Sven lowered his body into the warm ocean water. Nadia embraced him as lovers do in the darkness of night and the coolness of the air, thick with the scent of the land.


At His Monument

The cement benches were cold and hard; meant to be that way. Impervious to the salt spray; daily wear and tear of high schoolers. 

She and I sat beside each other and took our pleasures; one on another. In the not quite dark. The security guard just nodded and smiled and passed by.

He had died many years before. Classmates,  some time later, memorialized his death. And like the death of many young people, it was probably unnecessary. A drowning. Just across the street on the beach. 

Strange now that we are celebrating this death memorial place as a rebirth of culture. Anyway here we are. She’s a dancer from Palau. A place I don’t really know too much about. Her English is good, colloquial, so we were easy when we met.

 “Where you from?” “Enjoying the festival?” The usual banter. 

It was the oral foreplay that leads up to the moment where we are now. We both know it. We’re going to have sex of some sort. The electricity is there. When you are our age and know what we know from our parents and older siblings, nothing is going to stop that. 

This time, right here, right now, is fun for both of us. After all, we’re right across the street from about a thousand people. Any of them can walk right in. But the gate is locked and the only entryway is a complicated road back to the village with a turn off to a parking lot and then a pass through a gate that looks locked but isn’t. That’s how we got here. Tonight.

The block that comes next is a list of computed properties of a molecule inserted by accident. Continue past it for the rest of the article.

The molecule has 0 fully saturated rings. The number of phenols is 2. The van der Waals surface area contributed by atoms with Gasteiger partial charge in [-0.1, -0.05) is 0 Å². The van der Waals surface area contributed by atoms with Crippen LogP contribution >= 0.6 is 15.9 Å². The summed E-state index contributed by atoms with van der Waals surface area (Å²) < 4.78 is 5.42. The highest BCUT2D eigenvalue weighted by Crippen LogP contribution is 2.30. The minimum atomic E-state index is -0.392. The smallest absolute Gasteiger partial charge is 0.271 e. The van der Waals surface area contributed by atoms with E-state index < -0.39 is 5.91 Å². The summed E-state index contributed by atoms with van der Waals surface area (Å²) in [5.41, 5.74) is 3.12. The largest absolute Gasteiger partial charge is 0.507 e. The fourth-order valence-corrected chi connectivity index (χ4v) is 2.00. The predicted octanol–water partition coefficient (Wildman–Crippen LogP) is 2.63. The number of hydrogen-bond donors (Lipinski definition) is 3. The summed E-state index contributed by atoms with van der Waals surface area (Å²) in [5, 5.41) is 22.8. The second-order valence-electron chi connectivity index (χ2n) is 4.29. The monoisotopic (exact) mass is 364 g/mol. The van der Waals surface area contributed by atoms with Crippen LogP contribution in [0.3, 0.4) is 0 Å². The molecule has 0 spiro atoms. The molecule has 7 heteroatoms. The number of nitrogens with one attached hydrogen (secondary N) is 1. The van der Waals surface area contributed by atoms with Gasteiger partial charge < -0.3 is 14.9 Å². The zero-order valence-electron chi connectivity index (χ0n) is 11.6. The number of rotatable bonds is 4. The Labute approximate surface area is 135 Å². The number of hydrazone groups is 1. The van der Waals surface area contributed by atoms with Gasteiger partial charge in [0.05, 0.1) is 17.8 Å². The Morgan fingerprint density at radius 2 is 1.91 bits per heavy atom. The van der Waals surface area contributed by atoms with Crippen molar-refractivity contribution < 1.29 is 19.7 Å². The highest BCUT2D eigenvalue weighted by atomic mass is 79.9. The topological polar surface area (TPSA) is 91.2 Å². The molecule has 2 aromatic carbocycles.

Between us there’s electric tension. Rumbling anticipation.  And some doubt. Getting “caught” is not really a problem for either of us. Who cares? Sex without guilt. Its what I’ve learned from the beginning. My big sisters with their boys. Mom and dad still having children. And I’m nineteen. How different can Palau be for her? Island life.

We’re both way beyond guilt. For us beyond guilt is really genuine pleasure. And there is no denying it. There’s where our tension has settled. A nervous twitch at the bottom of the spine where when we reach an orgasm the sexual jolt is pure pleasure. The kick of our bodies sending that clear, oh so clear, message, that sex can’t be a confessional act. It’s meant for joy. At our ages that is. There is so much to discover.

The inscription on his monument was plain and straightforward. He died too early. He never knowing the joy that we were about to share on each other. In the darkness there was no name. The slab of his memorial marker needed no explanation. The benches. Were they there to relax, reflect. A warning not to swim alone. 

That’s what made our coming moment so, well, sensual. Classes of graduating seniors and beginning freshmen were forced to ponder the grim realities of death when they sat on those benches. We knew nothing of that. Our mission was to explode within our selves. To celebrate life and what the future of our progenitor capacity had to offer before we went back to our homes to seriously consider parenthood and parental life.

We had settled deep in the shadows. Lights glowed not very far away, but far enough. The sounds about us clamored for attention in so many ways. Laughter and music and cars. There was a rustling of leaves too. The pitch of birds, no they’re bats, above us. We wondered if their battle was for food or was it the tone of a mating ritual. We assumed it was. Sensuality was about us in the air.